Sellers No Longer Have the Upper Hand

Real-estate
Prior to the implementation of the new mortgage rules, the number of active listings in the Centris® system had already been trending upward for several months and has continued to do so since then. The decrease in sales which began in August 2012 in conjunction with this increase in supply has, of course, led to an easing of market conditions (see column (D) of Table 1). While real estate markets in the Montréal, Québec City, Gatineau and Saguenay CMAs formerly favoured sellers, they are now balanced. In the Trois-Rivières CMA, market conditions have essentially remained the same (balanced). Finally, the Sherbrooke CMA market has shifted in favour of buyers since the mortgage tightening. Accordingly, none of the province’s CMAs have market conditions that give sellers the upper hand.

Along with more relaxed market conditions, the average selling time is now longer (see column (C) of Table 1). For the province as a whole, the average selling time, all property categories combined, has jumped from 92 days before the tightening to 102 days afterwards. Five of the six CMAs recorded an increase in average selling time (Gatineau +10 days, Montréal +7 days, Quebec City +13 days, Saguenay +8 days and Sherbrooke +24 days). Once again, the Trois-Rivières CMA is the exception (-4 days).

Condominiums Most Affected

Let’s now examine real estate market performance by property type since the last mortgage tightening. Table 2 shows the evolution of specific real estate market indicators by property category for the province before and after the reduction of the maximum amortization period.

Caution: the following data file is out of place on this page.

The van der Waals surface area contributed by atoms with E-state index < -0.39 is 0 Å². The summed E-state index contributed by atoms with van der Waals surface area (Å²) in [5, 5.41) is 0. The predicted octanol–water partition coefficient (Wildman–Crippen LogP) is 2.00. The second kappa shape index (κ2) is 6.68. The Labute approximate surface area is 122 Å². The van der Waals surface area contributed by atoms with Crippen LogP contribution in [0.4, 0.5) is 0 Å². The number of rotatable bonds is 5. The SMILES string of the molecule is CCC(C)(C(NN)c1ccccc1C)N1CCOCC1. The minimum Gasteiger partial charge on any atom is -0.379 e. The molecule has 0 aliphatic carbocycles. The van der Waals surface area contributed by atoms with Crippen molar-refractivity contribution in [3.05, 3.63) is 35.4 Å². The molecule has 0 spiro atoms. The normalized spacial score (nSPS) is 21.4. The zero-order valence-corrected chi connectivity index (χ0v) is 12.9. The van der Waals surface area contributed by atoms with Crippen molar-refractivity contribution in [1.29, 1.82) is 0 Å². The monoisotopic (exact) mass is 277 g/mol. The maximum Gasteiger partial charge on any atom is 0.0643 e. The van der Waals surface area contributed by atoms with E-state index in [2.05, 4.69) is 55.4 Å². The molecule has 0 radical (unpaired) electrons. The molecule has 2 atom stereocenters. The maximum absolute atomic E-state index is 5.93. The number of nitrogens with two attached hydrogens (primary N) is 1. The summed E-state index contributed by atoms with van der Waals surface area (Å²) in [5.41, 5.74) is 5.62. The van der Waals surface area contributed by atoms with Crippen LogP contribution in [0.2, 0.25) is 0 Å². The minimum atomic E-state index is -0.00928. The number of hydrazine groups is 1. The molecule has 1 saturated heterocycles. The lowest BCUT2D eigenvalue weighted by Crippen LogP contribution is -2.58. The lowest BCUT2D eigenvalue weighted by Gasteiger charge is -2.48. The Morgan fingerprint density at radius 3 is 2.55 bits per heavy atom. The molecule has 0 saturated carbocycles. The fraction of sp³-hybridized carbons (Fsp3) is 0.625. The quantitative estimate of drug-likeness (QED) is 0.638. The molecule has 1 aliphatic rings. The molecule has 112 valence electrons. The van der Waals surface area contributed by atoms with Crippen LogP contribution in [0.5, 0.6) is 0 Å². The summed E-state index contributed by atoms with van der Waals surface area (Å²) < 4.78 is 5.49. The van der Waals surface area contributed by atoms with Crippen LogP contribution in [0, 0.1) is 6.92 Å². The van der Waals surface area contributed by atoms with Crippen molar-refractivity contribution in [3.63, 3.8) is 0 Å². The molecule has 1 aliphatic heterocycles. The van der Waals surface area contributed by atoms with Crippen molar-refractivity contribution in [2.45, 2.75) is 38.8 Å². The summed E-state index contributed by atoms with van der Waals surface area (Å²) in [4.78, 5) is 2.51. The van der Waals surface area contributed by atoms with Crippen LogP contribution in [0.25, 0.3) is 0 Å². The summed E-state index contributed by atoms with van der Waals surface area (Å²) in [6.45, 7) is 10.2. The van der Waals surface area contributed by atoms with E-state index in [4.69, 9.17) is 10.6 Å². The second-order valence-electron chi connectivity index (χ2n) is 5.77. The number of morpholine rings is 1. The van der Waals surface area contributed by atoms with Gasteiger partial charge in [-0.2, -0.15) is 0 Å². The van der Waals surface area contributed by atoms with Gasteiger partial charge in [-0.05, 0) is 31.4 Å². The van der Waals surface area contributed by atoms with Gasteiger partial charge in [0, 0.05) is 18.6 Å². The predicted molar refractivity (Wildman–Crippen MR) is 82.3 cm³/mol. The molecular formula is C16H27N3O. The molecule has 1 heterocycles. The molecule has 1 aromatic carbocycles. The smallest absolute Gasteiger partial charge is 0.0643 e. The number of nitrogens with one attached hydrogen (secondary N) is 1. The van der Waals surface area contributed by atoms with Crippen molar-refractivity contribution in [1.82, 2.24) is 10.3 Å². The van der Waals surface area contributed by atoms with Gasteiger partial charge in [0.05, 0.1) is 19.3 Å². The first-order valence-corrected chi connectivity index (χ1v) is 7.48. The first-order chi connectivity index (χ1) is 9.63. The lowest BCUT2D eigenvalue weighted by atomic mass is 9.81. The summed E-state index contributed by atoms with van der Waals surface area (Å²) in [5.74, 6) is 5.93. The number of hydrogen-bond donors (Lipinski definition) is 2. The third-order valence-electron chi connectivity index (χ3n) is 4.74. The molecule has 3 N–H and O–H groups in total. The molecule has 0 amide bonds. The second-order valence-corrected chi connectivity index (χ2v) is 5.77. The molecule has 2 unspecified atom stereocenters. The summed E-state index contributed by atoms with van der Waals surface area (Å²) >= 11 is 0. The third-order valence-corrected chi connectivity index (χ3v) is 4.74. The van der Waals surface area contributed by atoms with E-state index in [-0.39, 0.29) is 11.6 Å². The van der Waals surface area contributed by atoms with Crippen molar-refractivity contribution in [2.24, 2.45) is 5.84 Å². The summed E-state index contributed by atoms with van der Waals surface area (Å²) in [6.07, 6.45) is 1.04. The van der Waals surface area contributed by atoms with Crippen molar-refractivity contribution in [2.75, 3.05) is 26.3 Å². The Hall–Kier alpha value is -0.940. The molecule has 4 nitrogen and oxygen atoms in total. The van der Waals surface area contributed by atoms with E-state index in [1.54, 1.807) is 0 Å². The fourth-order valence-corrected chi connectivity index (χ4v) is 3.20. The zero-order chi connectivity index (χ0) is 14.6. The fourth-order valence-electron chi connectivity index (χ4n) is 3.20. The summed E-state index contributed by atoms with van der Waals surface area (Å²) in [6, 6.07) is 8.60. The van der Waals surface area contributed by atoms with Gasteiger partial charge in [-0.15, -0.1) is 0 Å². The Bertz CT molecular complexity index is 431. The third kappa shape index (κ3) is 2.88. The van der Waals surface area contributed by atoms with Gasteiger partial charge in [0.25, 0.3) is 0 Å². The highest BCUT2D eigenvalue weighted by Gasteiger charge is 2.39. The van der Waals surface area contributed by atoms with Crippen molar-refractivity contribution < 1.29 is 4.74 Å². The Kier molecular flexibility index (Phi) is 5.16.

Sales of condominiums (Column (A)) which had the wind in its sails before the mortgage tightening (7 per cent growth during the period from August 2011 to July 2012) decreased by 15 per cent after the tightening. The other two property categories registered slightly lower decreases in sales, ranging from 9 per cent for single-family homes to 12 per cent for plexes. Condominiums also saw average selling times (column (C)) increase slightly more than the other two property categories (+15 days vs. +9 days for single-family homes and +3 days for plexes). Table 2 also shows that the pace of price increases (column (B)) slowed down for all three property categories during the period that immediately followed the introduction of the new rules.